Mr Franklin, a Republican, regrets that this was not the intention of Agoa "regardless of how Kenya Association of Manufacturers (KAM), Kenya Private Sector Alliance (KEPSA) and the American Chamber of Commerce-Kenya (AmChamKenya) spin the story" and would thus not be surprised if Mr Trump scrapped Agoa.
Looking at licensed EPZ firms, almost all of them have a governance structure that is predominantly of Indian or Chinese inclination. KAM does not dispute the allegations only saying that the EPZ has an open-door policy which does not discriminate between local and foreign companies.
KAM CEO Phyllis Wakiaga says that although foreign companies have dominated the textile apparel sub-sectors at EPZ, Kenyans have been active in the others. "The EPZ has an open door policy for promotion and facilitation of export-oriented investment. It gives an equal opportunity for investors in the country. We would like to emphasize that even as a country, we are open to foreign investment to stimulate industrial growth," says Wakiaga.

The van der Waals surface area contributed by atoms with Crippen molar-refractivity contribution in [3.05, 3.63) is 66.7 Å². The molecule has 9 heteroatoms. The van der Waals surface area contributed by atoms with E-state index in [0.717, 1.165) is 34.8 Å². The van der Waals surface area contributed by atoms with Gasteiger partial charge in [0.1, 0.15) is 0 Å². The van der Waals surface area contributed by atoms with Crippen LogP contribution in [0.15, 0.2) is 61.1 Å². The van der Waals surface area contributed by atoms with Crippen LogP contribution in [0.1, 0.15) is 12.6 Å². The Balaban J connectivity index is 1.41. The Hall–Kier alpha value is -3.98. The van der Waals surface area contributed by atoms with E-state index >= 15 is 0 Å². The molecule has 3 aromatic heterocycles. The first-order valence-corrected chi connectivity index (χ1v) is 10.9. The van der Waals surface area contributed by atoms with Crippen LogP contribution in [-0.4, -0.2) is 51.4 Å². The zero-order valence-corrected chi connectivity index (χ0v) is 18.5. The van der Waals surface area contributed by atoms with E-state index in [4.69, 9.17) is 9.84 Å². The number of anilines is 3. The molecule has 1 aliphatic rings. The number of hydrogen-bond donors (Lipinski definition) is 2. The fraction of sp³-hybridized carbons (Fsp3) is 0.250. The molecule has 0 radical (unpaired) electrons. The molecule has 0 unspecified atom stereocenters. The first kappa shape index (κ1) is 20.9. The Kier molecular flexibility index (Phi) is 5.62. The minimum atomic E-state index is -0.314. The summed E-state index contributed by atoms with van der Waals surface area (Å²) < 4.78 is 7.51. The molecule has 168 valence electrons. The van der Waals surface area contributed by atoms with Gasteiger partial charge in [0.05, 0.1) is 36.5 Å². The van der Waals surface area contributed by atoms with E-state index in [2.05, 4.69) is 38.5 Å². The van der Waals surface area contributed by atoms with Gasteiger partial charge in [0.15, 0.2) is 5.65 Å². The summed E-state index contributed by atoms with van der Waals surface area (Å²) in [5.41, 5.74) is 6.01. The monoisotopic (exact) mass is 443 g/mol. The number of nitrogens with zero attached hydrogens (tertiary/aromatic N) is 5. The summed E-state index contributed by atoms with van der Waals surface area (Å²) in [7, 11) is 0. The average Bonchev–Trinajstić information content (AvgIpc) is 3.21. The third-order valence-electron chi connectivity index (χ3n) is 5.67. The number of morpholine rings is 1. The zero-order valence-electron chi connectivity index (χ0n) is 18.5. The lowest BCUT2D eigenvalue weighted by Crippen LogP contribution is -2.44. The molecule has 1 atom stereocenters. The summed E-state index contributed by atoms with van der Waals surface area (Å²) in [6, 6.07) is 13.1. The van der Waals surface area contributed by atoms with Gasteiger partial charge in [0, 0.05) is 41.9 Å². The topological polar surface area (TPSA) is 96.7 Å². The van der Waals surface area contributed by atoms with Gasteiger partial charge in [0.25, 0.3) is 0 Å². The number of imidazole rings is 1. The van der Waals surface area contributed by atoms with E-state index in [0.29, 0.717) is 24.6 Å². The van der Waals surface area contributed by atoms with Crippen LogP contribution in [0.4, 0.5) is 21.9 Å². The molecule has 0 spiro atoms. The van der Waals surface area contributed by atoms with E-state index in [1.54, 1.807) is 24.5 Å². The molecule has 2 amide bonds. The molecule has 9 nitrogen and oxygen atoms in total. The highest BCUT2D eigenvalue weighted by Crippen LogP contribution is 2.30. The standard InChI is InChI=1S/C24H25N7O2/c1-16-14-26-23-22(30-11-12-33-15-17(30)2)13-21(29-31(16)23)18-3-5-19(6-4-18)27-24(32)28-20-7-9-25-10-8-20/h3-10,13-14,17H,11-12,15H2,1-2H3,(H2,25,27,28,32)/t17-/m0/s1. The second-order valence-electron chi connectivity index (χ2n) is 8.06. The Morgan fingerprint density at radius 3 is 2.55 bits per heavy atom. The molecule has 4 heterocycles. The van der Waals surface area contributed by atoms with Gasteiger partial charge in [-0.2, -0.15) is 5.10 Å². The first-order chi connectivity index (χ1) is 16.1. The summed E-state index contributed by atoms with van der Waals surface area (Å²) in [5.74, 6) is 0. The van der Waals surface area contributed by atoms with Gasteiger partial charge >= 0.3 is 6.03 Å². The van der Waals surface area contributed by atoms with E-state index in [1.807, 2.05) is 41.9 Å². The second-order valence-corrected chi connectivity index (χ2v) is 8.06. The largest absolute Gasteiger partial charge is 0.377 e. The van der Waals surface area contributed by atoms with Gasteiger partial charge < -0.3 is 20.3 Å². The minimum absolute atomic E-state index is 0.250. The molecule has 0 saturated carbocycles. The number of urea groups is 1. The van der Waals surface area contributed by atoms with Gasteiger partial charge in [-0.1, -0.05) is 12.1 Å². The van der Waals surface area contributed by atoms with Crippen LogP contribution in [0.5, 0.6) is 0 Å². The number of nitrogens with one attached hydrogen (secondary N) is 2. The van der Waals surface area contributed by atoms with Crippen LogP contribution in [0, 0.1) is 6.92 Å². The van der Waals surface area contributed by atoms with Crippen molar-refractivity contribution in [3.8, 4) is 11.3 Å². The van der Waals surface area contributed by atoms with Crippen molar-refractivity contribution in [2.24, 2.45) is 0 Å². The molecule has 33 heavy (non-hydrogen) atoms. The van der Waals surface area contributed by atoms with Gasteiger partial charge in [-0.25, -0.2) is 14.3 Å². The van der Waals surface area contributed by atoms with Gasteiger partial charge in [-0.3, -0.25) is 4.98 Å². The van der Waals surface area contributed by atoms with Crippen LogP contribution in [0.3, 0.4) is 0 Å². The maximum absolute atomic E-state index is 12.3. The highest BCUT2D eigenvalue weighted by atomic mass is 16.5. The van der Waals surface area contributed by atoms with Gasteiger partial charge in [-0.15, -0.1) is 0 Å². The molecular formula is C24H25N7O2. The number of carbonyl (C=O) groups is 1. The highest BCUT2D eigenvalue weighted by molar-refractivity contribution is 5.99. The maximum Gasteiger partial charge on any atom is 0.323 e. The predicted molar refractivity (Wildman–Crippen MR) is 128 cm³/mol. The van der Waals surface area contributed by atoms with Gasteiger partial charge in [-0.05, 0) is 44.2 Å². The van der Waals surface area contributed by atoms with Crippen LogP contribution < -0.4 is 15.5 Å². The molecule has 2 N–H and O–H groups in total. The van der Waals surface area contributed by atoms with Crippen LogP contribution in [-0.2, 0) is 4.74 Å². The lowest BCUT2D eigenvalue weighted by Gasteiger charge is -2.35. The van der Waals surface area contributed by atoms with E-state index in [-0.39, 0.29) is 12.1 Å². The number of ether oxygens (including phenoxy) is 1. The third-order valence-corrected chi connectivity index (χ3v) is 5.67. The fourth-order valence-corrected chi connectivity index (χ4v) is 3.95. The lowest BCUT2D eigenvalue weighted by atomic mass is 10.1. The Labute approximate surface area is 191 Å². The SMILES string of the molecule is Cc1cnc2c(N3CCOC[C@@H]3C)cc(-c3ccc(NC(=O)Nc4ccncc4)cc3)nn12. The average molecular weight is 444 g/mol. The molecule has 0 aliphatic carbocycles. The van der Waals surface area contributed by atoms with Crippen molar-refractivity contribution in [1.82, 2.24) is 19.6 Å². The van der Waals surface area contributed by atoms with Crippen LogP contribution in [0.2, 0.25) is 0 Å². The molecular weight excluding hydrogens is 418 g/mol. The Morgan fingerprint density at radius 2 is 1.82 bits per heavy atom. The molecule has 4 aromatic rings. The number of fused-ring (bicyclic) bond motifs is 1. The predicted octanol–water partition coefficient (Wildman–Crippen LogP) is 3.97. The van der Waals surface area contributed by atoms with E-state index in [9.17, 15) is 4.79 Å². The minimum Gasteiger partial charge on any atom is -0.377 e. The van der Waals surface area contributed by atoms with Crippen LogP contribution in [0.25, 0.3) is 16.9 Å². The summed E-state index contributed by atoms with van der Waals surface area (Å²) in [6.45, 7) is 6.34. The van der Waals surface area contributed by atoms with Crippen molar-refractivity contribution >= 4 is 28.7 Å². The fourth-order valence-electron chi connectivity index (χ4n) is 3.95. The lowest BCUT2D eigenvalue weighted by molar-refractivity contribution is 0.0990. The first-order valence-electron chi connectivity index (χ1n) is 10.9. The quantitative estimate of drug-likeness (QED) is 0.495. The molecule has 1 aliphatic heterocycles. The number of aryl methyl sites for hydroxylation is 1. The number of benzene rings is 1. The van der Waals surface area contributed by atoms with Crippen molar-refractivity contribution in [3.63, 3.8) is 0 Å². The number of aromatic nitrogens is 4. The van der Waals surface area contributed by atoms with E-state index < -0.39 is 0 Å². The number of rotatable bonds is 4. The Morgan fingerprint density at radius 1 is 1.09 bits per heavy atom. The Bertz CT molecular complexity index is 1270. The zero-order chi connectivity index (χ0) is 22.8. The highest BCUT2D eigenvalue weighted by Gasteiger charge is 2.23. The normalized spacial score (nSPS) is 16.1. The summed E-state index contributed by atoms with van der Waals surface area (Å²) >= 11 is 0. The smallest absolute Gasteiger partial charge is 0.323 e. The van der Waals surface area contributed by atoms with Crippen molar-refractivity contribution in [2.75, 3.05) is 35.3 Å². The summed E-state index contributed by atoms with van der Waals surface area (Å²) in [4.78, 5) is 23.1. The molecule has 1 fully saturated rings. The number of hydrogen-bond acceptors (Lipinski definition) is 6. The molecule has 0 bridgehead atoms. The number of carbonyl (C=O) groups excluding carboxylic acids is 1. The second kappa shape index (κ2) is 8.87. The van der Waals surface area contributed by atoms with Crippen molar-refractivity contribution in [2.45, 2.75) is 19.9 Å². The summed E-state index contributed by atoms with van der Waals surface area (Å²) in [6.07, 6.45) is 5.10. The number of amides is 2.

Ms Wakiaga insists that Agoa has benefited a lot of local SMEs especially those in the honey-making business, dried and canned foods. "So as we speak of the trade act (Agoa) we must also be careful to not limit it to textiles only. A lot of our members also in apparel footwear and agricultural products continue to receive substantial benefits from it," she adds.
Although most of the garment manufacturing firms are not Kenyan owned and probably repatriate most of their profits to their countries, they play a critical role in employment.